Interspecies Metabolic Complementation in Cystic Fibrosis Pathogens via Purine Exchange
Al Mahmud, Hafij
Wakeman, Catherine A.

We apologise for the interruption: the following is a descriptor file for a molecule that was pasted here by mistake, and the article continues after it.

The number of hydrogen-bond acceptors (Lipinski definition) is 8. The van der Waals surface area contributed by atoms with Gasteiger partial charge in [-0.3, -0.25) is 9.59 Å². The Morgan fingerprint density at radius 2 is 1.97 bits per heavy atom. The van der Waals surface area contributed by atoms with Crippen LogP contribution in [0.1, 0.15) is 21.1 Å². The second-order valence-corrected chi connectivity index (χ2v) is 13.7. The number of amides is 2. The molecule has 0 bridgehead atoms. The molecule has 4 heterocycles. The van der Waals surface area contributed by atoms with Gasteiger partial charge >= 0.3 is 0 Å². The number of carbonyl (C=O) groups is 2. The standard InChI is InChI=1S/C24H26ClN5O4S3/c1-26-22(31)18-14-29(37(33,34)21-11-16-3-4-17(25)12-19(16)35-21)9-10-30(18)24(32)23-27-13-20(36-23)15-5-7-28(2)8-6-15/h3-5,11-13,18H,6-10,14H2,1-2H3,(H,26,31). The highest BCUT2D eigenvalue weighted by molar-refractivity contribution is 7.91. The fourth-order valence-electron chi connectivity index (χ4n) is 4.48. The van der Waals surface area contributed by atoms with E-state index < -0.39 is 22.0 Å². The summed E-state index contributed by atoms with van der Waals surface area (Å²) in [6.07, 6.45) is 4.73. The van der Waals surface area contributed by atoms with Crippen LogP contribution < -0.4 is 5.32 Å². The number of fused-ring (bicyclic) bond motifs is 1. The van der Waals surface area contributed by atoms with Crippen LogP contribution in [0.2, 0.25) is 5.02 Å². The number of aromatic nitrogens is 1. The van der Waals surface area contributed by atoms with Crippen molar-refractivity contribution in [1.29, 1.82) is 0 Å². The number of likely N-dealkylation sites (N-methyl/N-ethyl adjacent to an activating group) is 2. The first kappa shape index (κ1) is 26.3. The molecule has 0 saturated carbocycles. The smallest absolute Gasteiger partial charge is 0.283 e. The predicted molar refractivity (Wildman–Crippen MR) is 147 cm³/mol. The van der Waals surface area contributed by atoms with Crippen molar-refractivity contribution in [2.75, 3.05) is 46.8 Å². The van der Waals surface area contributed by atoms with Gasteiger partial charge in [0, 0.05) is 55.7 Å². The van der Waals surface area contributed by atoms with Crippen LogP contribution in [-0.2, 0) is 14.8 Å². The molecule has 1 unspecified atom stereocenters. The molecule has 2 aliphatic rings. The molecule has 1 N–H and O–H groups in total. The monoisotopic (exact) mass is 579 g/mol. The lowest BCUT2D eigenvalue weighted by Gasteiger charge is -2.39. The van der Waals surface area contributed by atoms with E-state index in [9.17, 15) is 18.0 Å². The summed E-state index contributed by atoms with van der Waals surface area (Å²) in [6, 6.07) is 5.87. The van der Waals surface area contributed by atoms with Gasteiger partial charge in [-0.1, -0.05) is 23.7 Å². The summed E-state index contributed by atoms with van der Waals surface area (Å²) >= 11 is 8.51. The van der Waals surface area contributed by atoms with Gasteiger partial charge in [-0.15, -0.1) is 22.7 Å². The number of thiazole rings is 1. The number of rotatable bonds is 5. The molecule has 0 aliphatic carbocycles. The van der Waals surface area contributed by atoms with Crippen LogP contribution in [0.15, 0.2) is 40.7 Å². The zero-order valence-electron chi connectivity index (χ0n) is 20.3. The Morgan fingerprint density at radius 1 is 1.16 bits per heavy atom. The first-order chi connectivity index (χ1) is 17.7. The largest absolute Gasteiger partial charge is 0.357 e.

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Cystic fibrosis (CF) is a genetic disease frequently associated with chronic lung infections caused by a consortium of pathogens. It is common for auxotrophy (the inability to biosynthesize certain essential metabolites) to develop in clinical isolates of the dominant CF pathogen Pseudomonas aeruginosa, indicating that the CF lung environment is replete in various nutrients. Many of these nutrients are likely to come from the host tissues, but some may come from the surrounding polymicrobial community within the lungs of CF patients as well. To assess the feasibility of nutrient exchange within the polymicrobial community of the CF lung, we selected P. aeruginosa and Staphylococcus aureus, two of the most prevalent species found in the CF lung environment. By comparing the polymicrobial culture of wild-type strains relative to their purine auxotrophic counterparts, we were able to observe metabolic complementation occurring in both P. aeruginosa and S. aureus when grown with a purine-producing cross-species pair. While our data indicate that some of this complementation is likely derived from extracellular DNA freed by lysis of S. aureus by the highly competitive P. aeruginosa, the partial complementation of S. aureus purine deficiency by P. aeruginosa demonstrates that bidirectional nutrient exchange between these classic competitors is possible.